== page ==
The ultimate compensation awarded to the estate of Scherrer and his wife was over $7million dollars, as the jury recognized the ongoing suffering and neglect was clear and his death could have easily been prevented.

Will the nursing home be able to afford damages?

All registered nursing homes in the state of Arizona will have insurance in place in the likelihood of being sued. 

This precaution offers both the nursing home financial protection should they find themselves in a legal battle, while also protecting the individual and their family members by guaranteeing a financial settlement.

If you’re considering suing a registered nursing home in the state of Arizona, the official legal process for negligence is considered a civil lawsuit. A civil lawsuit means the case will either be settled outside of court or if it does reach court, it will be pursued in a civil court of law, whereas a criminal lawsuit would be tried in a criminal court of law.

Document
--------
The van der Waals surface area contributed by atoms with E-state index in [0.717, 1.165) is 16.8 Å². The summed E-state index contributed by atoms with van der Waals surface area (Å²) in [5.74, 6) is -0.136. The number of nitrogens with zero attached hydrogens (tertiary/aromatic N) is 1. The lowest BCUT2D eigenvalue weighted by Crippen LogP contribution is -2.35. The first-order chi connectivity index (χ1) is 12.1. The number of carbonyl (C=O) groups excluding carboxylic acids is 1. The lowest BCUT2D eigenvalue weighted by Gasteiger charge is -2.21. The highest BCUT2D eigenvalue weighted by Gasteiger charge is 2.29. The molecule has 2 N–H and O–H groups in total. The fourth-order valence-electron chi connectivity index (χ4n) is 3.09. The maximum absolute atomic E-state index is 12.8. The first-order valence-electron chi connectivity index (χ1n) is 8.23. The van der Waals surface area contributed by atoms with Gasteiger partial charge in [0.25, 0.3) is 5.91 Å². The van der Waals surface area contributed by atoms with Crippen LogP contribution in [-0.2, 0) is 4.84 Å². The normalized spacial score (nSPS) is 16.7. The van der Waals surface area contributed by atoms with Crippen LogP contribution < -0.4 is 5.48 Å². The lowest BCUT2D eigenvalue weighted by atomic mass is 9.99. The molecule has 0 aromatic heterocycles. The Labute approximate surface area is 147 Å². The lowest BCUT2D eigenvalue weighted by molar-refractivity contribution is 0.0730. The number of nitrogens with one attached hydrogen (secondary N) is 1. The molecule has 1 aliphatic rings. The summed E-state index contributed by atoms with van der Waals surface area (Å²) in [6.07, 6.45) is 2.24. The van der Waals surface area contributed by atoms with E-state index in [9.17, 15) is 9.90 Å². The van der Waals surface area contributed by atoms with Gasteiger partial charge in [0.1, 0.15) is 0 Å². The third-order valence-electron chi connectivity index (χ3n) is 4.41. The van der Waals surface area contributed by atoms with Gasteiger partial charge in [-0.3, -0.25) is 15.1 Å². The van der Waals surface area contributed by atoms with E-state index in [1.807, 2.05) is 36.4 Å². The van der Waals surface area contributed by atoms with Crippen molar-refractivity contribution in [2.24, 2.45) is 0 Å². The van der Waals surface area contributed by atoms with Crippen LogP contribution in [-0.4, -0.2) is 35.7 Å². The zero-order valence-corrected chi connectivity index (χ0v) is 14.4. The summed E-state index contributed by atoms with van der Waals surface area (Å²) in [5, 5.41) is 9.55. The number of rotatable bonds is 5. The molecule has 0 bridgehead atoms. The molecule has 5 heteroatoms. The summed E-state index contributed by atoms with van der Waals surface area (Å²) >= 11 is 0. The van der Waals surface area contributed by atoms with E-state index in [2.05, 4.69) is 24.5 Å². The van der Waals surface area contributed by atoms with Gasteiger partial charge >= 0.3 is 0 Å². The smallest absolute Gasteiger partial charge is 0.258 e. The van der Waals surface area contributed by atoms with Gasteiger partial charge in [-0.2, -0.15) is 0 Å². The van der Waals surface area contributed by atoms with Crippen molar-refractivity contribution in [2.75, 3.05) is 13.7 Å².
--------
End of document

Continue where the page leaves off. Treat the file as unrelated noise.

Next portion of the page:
It is easy to file a legal complaint against a nursing home by contacting The Arizona Department of Health Services. Once you’ve filed a complaint and hired a specialized attorney in wrongful death claims, the process of suing a nursing home for negligence can begin.

The majority of negligence in nursing home wrongful death cases are successfully settled as a civil lawsuit and take between 1-4 years.

Ultimately, the nursing home in question will offer a financial settlement and it is then up to the surviving family member to either accept the amount or continue the case and take it to court.

Other challenges to proving negligence in a nursing home wrongful death case

Like any other legal battle, there are other challenges that can occur when proving negligence in a nursing home wrongful death claim. These can include: